The EOS M50’s Dual Pixel CMOS AF system is so fast in most situations that it feels almost instant – and the kit lens probably deserves some credit for this. Canon’s STM (stepping motor) lenses offer fast, silent autofocus that’s perfect for both stills and video.
The video performance is more mixed, however. When shooting videos is 4K quality, the camera reverts to regular contrast-detect autofocus, so while it will refocus if your subject moves or if you change your framing, it takes a couple of seconds to do it. It’s true that in video a slow focus transition is often what you need to keep your footage looking smooth (unless you're manually focusing), but here you will need to slow down your technique to help the camera keep up.
In fact, it’s best to keep any camera movement to a minimum, as the EOS M50 also suffers from a noticeable rolling-shutter effect, where vertical lines become slanted if the camera is moved quickly. This is not a stabilisation issue; it’s caused by the way the sensor data is scanned vertically rather than being captured all at once.
This changes when you swap to Full HD video mode. The resolution is lower, but you don’t get the heavy crop factor of the 4K mode and the autofocus reverts to Dual Pixel CMOS AF operation, so the camera refocuses much more quickly. There is still a rolling-shutter effect if the camera is moved quickly, but it’s not as severe.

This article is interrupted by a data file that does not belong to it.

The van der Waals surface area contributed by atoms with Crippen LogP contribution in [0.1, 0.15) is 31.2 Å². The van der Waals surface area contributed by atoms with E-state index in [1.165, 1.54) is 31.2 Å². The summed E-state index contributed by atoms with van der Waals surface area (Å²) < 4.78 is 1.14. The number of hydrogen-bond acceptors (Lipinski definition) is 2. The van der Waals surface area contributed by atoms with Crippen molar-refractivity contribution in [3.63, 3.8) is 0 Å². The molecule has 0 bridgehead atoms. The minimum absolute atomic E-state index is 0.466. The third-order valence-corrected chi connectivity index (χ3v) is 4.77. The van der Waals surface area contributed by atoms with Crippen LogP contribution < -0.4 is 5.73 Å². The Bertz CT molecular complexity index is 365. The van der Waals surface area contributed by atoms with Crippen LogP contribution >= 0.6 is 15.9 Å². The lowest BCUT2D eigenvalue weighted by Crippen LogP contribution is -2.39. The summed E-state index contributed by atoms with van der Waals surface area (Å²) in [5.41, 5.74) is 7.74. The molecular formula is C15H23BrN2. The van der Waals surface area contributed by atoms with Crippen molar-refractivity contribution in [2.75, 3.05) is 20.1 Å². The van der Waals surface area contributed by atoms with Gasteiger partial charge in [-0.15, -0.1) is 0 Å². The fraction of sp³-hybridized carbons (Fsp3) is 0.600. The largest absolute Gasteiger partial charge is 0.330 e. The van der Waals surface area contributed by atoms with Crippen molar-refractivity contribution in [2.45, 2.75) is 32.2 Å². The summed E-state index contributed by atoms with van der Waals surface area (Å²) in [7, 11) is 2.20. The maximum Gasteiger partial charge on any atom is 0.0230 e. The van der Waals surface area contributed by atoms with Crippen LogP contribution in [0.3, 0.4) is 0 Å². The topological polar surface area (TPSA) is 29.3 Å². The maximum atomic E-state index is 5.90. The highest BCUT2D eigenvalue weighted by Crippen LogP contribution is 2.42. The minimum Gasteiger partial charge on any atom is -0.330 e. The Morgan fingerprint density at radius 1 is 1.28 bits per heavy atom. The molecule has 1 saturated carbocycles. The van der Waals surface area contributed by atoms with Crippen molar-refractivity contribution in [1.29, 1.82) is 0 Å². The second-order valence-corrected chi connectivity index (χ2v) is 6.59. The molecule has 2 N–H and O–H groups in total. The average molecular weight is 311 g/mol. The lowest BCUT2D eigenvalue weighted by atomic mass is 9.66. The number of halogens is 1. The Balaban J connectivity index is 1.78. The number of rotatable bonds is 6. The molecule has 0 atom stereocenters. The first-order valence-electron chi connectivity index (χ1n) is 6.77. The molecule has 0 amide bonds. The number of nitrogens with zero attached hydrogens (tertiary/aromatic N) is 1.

The EOS M50’s still image quality is very good. It’s not the best in this market, but it holds its own with the rest. Interestingly, although it should theoretically have an advantage in quality over its Micro Four Thirds rivals like the Olympus OM-D E-M10 Mark III and Panasonic GX9, in our lab tests it lagged a little behind both of these for dynamic range and noise.
Read more: Olympus OM-D E-M10 Mark III review
In real-world testing, though, it produced sharp, well-exposed and natural-looking images. Anyone upgrading to this camera from a smartphone, a compact camera or an older entry-level DSLR is going to be very happy with the results. There were a couple of occasions in which the exposure went slightly awry and it overexposed backlit scenes, but this is all part of learning a particular camera’s foibles, and it only takes a moment to check your images and reshoot them if they’re not quite right.
The 15-45mm kit lens does deliver very good all-round results. We’re used to inexpensive kit lenses being distinctly second-rate, and the retracting mechanism in this one makes it all the more likely that the optical design might be compromised. However, it’s actually very good, delivering edge-to-edge sharpness. If you enable the in-camera corrections you’ll also get distortion-free JPEGs, though still with a degree of colour fringing around high-contrast outlines. If you shoot Raw files, your Raw converter will usually be able to make these optical corrections too.